About 1,000,000 years ago, in a beloved but now defunct chain hobby store called Hungates, I purchased two small boxes with plastic scale models in them. Unlike the semi trucks, 1950’s hot rods in 1:25, or WWII ship models I had ham-fistedly assembled as a child, these were early 20th century automobiles, roughly in scale with 28mm miniatures.
Glencoe Models still exists and these kits are listed. (I can’t find a direct explanation of how one might order them — there is a physical address to write to, and more of this modern age, an email address. So I imagine if one worked at it, he, too, could acquire these kits).
I completed the Pierce-Arrow and Stanley Steamer several years ago, photographing them with the intention to blog, but not following through, apparently. These models embody the term “fiddly” and I was intimidated by the other two for years.
It would seem I have become more adept and confident, and thus these two have finally rolled of the production line.
And so, I can move my Glencoe Models automobiles to the “complete” column. All due to the fact that I no longer have to use my own automobile for a daily commute.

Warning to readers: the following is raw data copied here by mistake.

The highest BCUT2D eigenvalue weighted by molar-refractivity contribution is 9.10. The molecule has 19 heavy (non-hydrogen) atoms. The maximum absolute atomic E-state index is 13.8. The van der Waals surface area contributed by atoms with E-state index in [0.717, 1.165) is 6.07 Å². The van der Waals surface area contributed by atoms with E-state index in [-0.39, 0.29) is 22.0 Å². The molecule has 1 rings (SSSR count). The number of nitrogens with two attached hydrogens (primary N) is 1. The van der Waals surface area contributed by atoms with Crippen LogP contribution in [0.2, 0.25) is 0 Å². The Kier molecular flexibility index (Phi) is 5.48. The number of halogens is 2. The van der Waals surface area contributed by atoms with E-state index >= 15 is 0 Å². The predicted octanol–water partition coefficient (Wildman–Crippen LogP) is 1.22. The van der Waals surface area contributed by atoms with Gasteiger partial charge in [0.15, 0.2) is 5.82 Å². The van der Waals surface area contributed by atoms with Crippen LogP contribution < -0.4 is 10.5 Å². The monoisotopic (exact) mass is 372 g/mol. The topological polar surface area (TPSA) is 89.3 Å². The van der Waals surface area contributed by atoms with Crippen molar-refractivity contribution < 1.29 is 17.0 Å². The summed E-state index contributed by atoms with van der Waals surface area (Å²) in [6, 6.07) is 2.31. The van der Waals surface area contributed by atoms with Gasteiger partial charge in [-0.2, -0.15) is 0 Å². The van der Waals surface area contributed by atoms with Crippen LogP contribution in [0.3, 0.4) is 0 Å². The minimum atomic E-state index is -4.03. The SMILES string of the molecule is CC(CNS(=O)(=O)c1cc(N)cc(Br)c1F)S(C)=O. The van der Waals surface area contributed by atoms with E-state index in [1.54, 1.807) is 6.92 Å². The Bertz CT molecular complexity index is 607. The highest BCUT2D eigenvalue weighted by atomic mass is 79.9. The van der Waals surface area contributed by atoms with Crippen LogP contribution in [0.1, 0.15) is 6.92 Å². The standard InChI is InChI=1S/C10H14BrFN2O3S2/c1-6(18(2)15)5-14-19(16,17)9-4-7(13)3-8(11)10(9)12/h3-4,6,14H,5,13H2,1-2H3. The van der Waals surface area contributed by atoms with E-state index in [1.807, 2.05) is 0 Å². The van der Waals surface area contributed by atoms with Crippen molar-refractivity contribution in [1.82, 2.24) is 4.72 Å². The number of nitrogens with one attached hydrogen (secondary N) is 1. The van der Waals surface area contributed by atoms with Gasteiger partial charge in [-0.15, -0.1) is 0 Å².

A chance mention on The Miniatures Page led me to a new (to me) Australian manufacturer of mdf terrain: Knights of Dice. The sci-fi stuff — which is what was referenced in the TMP post — is fabulous. The pulp/modern stuff is what hooked me, though.
Chinatown? An amusement park? I hadn’t even realized my absolute ache to have this stuff!
A little digging uncovered the delight that Noble Knight Games carries a bunch of the stuff in the US. I ordered last Wednesday morning and by noon on Friday I had my first three bits of Sentry City. I decided to start small, with Chinatown.
First up, a simple plaza. This one reminded me of street plazas on the Lower East Side / Chinatown in New York City. The only ding I’ll give the kit (and my sole criticism of Knights of Dice thus far) is that the website photo shows a table and chairs in the plaza — which are sold separately — but not included with this kit. I fully realize that when they pose miniatures in photos they won’t come with the terrain; I just kinda thought they might include the tables to dress up the plaza. In NYC, I recall they had chessboards, so I may scratch build some of those instead.
Next up, we have a lovely brace of street food Hawker’s Stands. Check out the details on the image on the KoD website â€” stove grates, cutting board, pan, cleaver. Amazing!